Rocket the dog learns to read with help from a tiny, yellow bird. When the bird leaves for the winter, Rocket continues practicing. And when his teacher returns the following spring, Rocket greets her with excitement. Parents and teachers can use this book to encourage reluctant readers. The animated illustrations can be used to promote discussion of body language and facial expressions. Available at your local library. Best for students in PreK-Grade 2.

Julia Gillian (And the Dream of the Dog), by Alison McGhee (2010, Scholastic Press)

Julia Gillian is having a tough time getting adjusted to sixth grade. Not only does she have to deal with the seventh and eighth graders in the hallways, but she’s paired with a reading buddy who hates to read. Worst of all, her beloved dog, Bigfoot, is getting old. Soon, Julia learns that no matter how hard she tries to control for variables, she cannot manage without the support of family and friends. Teachers can use this book to prompt for discussion about strengths and weaknesses and to discuss the changes students may face as they grow older. Available at your local library. Best for students in Grades 4-6.

The Curious Incident of the Dog in the Night-time by Mark Haddon (2003, Random House)

This award-winning book is told from the perspective of Christopher John Francis Boone, a 15 year-old autistic boy trying to solve a neighborhood mystery. Readers will identify with the real-life situations that Christopher faces and will note that his story may not be so different from their own. Teachers can use this book to promote lessons on empathy and awareness. Available at your local library. Best for students in Grade 10 and up.

August 2011 Book Recommendations

What is Your Dog Doing? By Marilyn Singer and Kathleen Habbley (2011, New York: Atheneum Books)

This fun (and sometimes silly) book shows an assortment of dog behaviors and activities. Young students will enjoy the brightly colored illustrations and rhyming text. Parents and teachers can use this book to illustrate the variety of roles that dogs play in our lives. Best for students in PreK-Grade 1. Available at your local library or bookstore.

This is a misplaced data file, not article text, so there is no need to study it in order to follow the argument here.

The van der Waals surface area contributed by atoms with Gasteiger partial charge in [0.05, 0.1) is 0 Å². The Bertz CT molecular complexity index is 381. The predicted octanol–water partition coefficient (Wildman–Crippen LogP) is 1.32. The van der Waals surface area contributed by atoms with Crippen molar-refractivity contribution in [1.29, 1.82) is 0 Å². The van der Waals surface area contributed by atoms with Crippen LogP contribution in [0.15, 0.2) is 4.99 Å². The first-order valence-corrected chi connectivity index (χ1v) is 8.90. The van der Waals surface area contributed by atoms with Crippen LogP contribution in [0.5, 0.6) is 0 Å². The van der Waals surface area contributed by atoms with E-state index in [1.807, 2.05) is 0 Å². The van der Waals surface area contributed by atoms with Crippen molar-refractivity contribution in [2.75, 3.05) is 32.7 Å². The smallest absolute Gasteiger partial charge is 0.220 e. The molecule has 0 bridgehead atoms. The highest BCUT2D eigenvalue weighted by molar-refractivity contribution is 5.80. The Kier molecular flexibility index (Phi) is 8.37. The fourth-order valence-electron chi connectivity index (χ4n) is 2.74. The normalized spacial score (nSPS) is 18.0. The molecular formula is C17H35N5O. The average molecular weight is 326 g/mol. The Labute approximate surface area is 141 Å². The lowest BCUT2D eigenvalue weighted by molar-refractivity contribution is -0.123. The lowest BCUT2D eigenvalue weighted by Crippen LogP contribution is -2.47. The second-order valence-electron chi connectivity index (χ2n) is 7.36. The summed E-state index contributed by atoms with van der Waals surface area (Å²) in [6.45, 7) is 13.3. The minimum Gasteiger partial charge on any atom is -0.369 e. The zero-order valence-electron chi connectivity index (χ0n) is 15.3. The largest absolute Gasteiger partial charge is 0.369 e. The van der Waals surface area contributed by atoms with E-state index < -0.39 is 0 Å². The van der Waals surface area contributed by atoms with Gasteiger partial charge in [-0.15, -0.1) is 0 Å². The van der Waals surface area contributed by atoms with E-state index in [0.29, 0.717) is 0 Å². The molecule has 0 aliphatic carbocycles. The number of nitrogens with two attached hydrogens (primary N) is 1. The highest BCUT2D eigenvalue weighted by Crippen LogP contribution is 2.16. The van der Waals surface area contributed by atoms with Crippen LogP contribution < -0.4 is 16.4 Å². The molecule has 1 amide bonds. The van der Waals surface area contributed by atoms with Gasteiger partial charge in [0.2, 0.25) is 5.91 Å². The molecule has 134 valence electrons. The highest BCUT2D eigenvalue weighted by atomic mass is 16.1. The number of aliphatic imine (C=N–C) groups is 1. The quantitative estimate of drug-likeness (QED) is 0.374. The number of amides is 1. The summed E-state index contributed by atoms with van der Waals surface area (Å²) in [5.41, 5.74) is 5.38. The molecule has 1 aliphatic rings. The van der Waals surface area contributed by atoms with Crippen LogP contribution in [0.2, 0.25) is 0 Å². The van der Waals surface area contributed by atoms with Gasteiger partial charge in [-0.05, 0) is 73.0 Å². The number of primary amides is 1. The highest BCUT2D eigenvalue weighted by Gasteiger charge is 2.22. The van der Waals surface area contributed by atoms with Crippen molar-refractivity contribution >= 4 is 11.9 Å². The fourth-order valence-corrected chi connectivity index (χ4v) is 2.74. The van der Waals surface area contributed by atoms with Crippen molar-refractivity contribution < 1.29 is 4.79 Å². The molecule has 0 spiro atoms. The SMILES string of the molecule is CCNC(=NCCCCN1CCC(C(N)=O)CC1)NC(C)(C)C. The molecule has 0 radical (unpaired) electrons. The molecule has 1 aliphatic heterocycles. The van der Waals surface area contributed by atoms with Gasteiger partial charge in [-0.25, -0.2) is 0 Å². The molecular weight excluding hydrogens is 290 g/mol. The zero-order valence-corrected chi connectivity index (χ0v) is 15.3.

Everything for a Dog, by Ann M. Martin (2009, New York: Feiwel and Friends)

This companion to Martin’s 2005 novel, A Dog's Life: The Autobiography Of A Stray, tells the story of a stray dog looking for a good home. The book is told from the perspectives of Henry, who desperately wants the companionship of a dog; Charlie, who is dealing with the aftermath of his brother's recent death; and Bone, a stray dog. Students will relate to the human characters and will enjoy reading chapters told from the dog’s point of view. Parents and teachers can use this book to promote discussion of empathy, feelings, and the benefits and responsibilities of dog ownership. Best for students in Grades 5-8. Available at your local library or bookstore.

My Dog: An Unconditional Love Story (DVD, released 2010)

This film explores the unique relationship between humans and their beloved dogs through candid interviews with notable dog lovers. Parents and teachers can use this film to promote discussion of the lessons we can learn from dogs: companionship, devotion, and unconditional love. Best for adults or for students in Grade 9 and up. Available on Netflix or for purchase at Amazon.com.

July 2011 Book Recommendations

A Dog Needs a Bone, by Audrey Wood [2007, New York: The Blue Sky Press]

Ever wonder what your dog is thinking? Young children will enjoy the rhyming text in this fun book about a dog that’s left alone while his mistress goes to the store. Both children and adults will appreciate the playful illustrations – crayon drawings on paper bags – that complement the silly story. Parents and teachers can use this book to prompt discussion about taking another’s perspective. Can be found at your local library or bookstore. Best for students in PreK – Grade 1.

The True-or-False Book of Dogs, by Patricia Lauber / Illus. Rosalyn Schanzer [2003, New York: HarperCollins]

This book explores the history of the relationship between dogs and humans by providing thirteen true-or-false statements and information that allows readers to determine the answers. Statements include: “Dogs hear more than we do,” “Dogs see what we see,” and “A dog’s body may tell of its feelings.” Parents and teachers can use this book to supplement Dog Dialog lessons or to prompt discussion about the similarities/differences between dogs and people. Can be found at your local library or bookstore. Best for students in Grade 2-5.

101 Dog Tricks: Step-by-Step Activities to Engage, Challenge, and Bond with Your Dog, by Kyra Sundance and Chalcy / Photography by Nick Saglimbeni [2007, Gloucester, MA: Quarry Books]

Training can be a great way to bond with your dog! Trick training can challenge dogs, both mentally and physically, and can help to promote communication between dog and owner. This book provides a wide range of tricks with easy to follow instructions and color photos that break down each step. Parents and teachers can use this book with a live dog to engage students in hands-on interaction or to illustrate the many skills dogs can learn. Can be found at your local library or bookstore. Best for adults or students in Grade 3 and up.